Catholic Church specifically says Christ does not die again—his death is once for all. It would be something else if the Church were to claim he does die again, but it doesn’t make that claim. Through his intercessory ministry in heaven and through the Mass, Jesus continues to offer himself to his Father as a living sacrifice, and he does so in what the Church specifically states is “an unbloody manner”—one that does not involve a new crucifixion.

    The Language of Appearances

    Loraine Boettner mounts another charge. In chapter eight of Roman Catholicism, when arguing that the meal instituted by Christ was strictly symbolic, he gives a cleverly incomplete quotation. He writes, “Paul too says that the bread remains bread: ‘Wherefore whosoever shall eat the bread and drink the cup of the Lord in an unworthy manner. . . . But let each man prove himself, and so let him eat of the bread, and drink of the cup’ (1 Cor. 11:27–28).”

    The part of verse 27 represented by the ellipsis is crucial. It reads, “shall be guilty of the body and blood of the Lord.” Why does Boettner omit this? Because to be guilty of someone’s body and blood is to commit a crime against his body and blood, not just against symbols of them. The omitted words clearly imply the bread and wine become Christ himself.

    Profaning the Eucharist was so serious that the stakes could be life and death. In the next two verses (29–30), Paul states, “For any one who eats and drinks without discerning the body eats and drinks judgment upon himself. That is why many of you are weak and ill, and some have died.”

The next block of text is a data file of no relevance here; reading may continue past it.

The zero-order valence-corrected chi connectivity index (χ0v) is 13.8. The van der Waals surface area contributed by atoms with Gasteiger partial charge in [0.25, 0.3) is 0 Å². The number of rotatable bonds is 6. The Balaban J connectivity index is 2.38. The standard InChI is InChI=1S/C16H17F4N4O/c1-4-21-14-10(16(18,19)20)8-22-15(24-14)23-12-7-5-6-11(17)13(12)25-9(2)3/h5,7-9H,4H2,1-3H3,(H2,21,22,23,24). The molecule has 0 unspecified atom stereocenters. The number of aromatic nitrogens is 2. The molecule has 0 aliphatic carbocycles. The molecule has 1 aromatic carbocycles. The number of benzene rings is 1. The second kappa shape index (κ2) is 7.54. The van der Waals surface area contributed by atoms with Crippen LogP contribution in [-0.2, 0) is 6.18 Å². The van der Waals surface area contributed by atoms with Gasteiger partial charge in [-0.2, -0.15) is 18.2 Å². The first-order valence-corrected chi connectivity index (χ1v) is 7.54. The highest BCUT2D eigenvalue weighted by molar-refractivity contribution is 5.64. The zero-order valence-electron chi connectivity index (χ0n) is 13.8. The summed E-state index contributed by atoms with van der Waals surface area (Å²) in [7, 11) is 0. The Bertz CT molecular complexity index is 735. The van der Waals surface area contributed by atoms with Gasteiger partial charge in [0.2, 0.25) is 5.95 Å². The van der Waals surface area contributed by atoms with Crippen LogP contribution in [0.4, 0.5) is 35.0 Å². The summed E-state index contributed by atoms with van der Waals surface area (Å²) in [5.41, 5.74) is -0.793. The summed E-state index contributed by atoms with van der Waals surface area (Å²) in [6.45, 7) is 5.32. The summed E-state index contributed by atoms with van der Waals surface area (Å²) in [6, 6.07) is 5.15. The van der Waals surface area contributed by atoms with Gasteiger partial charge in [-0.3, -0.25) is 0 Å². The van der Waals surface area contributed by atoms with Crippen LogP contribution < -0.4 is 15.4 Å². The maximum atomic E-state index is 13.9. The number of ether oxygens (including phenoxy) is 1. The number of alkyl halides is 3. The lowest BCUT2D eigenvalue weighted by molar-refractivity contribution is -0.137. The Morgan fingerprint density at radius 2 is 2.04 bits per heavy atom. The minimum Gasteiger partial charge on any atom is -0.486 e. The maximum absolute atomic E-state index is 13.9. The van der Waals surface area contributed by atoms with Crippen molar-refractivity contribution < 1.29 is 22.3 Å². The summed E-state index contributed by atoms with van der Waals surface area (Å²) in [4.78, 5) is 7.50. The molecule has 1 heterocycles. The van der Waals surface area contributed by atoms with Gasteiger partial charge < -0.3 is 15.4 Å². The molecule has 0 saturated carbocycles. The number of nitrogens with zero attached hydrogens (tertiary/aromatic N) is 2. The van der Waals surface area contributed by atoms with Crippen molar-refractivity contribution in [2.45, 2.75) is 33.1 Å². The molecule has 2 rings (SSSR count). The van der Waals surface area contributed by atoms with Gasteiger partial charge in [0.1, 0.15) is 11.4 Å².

Boettner’s omitted statements reveal that when Paul uses the term “bread,” he’s using the language of appearances, what scholars call “phenomenological language.” In this form of speech, something is described according to how it appears, rather than according to its fundamental nature. “The sun rose,” is an example of phenomenological language. From our perspective, itappears that the sun rises, though we know that what we see is actually caused by the earth’s rotation.

    Scripture uses phenomenological language regularly—as, for example, when it describes angels appearing in human guise as “men” (Gen. 19:1-11; Luke 24:4–7, 23; Acts 1:10–11). Since the Eucharist still appears as bread and wine, Catholics from Paul’s time on have referred to the consecrated elements using phenomenological language, while recognizing that this is only description according to appearances and that it is actually Jesus who is present.

    We are not merely symbolically commemorating Jesus in the Eucharist, but actually participating in his body and blood, as Paul states, “The cup of blessing which we bless, is it not a participation in the blood of Christ? The bread which we break, is it not a participation in the body of Christ?” (1 Cor. 10:16).

    The Manner of Melchizedek

    The Old Testament predicted that Christ would offer a true sacrifice to God using the elements of bread and wine. In Genesis 14:18, Melchizedek, the king of Salem (that is, Jerusalem) and a priest, offered sacrifice under the form of bread and wine. Psalm 110 predicted Christ would be a priest “after the order of Melchizedek,” that is, offering a sacrifice in bread and wine. We must look for some sacrifice other than Calvary, since it was not under the form of bread and wine. The Mass meets that need.

    Furthermore, “according to the order of Mel-chizedek” means “in the manner of Melchizedek.” (“Order” does not refer to a religious order, as there was no such thing in Old Testament days.) The only “manner” shown by Melchizedek was the use of bread and wine. A priest sacrifices the items offered—that is the main task of all priests, in all cultures, at all times—so the bread and wine must have been what Melchizedek sacrificed.

    Fundamentalists sometimes say Christ followed the example of Melchizedek at the Last Supper, but that it was a rite that was not to be continued. They undermine their case against the Mass in saying this, since such an admission shows, at least, that the Last Supper was truly sacrificial. The key, though, is that they overlook that Christ said, “Do this in remembrance of me” (Luke 22:19). Clearly, he wasn’t talking about a one-time thing.